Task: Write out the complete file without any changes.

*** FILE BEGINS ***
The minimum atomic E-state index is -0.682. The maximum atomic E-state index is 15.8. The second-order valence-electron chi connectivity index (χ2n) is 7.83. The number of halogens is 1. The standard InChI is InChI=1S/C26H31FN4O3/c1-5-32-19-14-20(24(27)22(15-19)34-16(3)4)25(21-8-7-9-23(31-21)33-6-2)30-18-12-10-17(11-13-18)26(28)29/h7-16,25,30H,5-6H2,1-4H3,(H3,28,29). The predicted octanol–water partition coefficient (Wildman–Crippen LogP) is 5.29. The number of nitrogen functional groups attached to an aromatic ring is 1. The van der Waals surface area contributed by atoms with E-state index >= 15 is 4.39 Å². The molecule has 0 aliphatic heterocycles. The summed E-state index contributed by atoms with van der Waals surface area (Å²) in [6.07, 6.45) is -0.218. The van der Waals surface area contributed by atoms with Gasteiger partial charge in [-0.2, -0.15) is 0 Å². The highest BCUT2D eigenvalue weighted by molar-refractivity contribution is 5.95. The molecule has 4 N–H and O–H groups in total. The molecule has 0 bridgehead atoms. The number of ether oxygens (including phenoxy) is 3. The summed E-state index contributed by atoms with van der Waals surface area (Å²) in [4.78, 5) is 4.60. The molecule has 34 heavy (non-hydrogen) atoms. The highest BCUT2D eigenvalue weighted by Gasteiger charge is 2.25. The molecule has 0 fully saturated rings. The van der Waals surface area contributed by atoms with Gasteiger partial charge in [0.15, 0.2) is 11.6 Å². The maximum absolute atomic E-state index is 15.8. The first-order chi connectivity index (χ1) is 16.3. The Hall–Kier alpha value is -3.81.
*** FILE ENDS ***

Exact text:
The minimum atomic E-state index is -0.682. The maximum atomic E-state index is 15.8. The second-order valence-electron chi connectivity index (χ2n) is 7.83. The number of halogens is 1. The standard InChI is InChI=1S/C26H31FN4O3/c1-5-32-19-14-20(24(27)22(15-19)34-16(3)4)25(21-8-7-9-23(31-21)33-6-2)30-18-12-10-17(11-13-18)26(28)29/h7-16,25,30H,5-6H2,1-4H3,(H3,28,29). The predicted octanol–water partition coefficient (Wildman–Crippen LogP) is 5.29. The number of nitrogen functional groups attached to an aromatic ring is 1. The van der Waals surface area contributed by atoms with E-state index >= 15 is 4.39 Å². The molecule has 0 aliphatic heterocycles. The summed E-state index contributed by atoms with van der Waals surface area (Å²) in [6.07, 6.45) is -0.218. The van der Waals surface area contributed by atoms with Gasteiger partial charge in [-0.2, -0.15) is 0 Å². The highest BCUT2D eigenvalue weighted by molar-refractivity contribution is 5.95. The molecule has 4 N–H and O–H groups in total. The molecule has 0 bridgehead atoms. The number of ether oxygens (including phenoxy) is 3. The summed E-state index contributed by atoms with van der Waals surface area (Å²) in [4.78, 5) is 4.60. The molecule has 34 heavy (non-hydrogen) atoms. The highest BCUT2D eigenvalue weighted by Gasteiger charge is 2.25. The molecule has 0 fully saturated rings. The van der Waals surface area contributed by atoms with Gasteiger partial charge in [0.15, 0.2) is 11.6 Å². The maximum absolute atomic E-state index is 15.8. The first-order chi connectivity index (χ1) is 16.3. The Hall–Kier alpha value is -3.81.